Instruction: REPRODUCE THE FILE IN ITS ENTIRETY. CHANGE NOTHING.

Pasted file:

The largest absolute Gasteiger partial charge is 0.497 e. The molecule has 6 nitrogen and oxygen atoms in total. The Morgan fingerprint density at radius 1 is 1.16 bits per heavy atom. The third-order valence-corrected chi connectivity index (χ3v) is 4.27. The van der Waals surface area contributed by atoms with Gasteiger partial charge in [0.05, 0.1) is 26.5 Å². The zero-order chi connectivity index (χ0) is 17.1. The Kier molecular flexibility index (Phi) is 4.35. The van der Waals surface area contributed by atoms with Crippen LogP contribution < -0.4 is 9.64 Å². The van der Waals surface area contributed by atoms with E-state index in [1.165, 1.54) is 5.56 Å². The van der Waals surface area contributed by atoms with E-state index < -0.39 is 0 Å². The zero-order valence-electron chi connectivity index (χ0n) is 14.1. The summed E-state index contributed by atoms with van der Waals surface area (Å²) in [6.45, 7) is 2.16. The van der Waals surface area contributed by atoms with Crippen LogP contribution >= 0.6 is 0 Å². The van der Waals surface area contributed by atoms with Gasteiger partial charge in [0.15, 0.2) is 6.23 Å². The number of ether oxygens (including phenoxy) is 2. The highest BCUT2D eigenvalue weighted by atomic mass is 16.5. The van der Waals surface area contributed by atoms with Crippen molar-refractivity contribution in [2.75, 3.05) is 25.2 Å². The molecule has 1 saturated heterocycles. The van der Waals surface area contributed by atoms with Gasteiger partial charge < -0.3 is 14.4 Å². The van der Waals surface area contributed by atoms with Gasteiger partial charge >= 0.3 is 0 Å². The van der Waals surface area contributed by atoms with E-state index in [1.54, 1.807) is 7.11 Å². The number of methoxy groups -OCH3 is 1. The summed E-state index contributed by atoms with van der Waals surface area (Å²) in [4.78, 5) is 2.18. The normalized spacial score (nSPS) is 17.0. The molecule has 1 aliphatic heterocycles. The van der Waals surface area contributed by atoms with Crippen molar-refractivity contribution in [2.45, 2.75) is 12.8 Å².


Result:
The largest absolute Gasteiger partial charge is 0.497 e. The molecule has 6 nitrogen and oxygen atoms in total. The Morgan fingerprint density at radius 1 is 1.16 bits per heavy atom. The third-order valence-corrected chi connectivity index (χ3v) is 4.27. The van der Waals surface area contributed by atoms with Gasteiger partial charge in [0.05, 0.1) is 26.5 Å². The zero-order chi connectivity index (χ0) is 17.1. The Kier molecular flexibility index (Phi) is 4.35. The van der Waals surface area contributed by atoms with Crippen LogP contribution < -0.4 is 9.64 Å². The van der Waals surface area contributed by atoms with E-state index in [1.165, 1.54) is 5.56 Å². The van der Waals surface area contributed by atoms with E-state index < -0.39 is 0 Å². The zero-order valence-electron chi connectivity index (χ0n) is 14.1. The summed E-state index contributed by atoms with van der Waals surface area (Å²) in [6.45, 7) is 2.16. The van der Waals surface area contributed by atoms with Crippen LogP contribution >= 0.6 is 0 Å². The van der Waals surface area contributed by atoms with Gasteiger partial charge in [0.15, 0.2) is 6.23 Å². The number of ether oxygens (including phenoxy) is 2. The highest BCUT2D eigenvalue weighted by atomic mass is 16.5. The van der Waals surface area contributed by atoms with Crippen molar-refractivity contribution in [2.75, 3.05) is 25.2 Å². The molecule has 1 saturated heterocycles. The van der Waals surface area contributed by atoms with Gasteiger partial charge < -0.3 is 14.4 Å². The van der Waals surface area contributed by atoms with Gasteiger partial charge >= 0.3 is 0 Å². The van der Waals surface area contributed by atoms with E-state index in [1.54, 1.807) is 7.11 Å². The number of methoxy groups -OCH3 is 1. The summed E-state index contributed by atoms with van der Waals surface area (Å²) in [4.78, 5) is 2.18. The normalized spacial score (nSPS) is 17.0. The molecule has 1 aliphatic heterocycles. The van der Waals surface area contributed by atoms with Crippen molar-refractivity contribution in [2.45, 2.75) is 12.8 Å².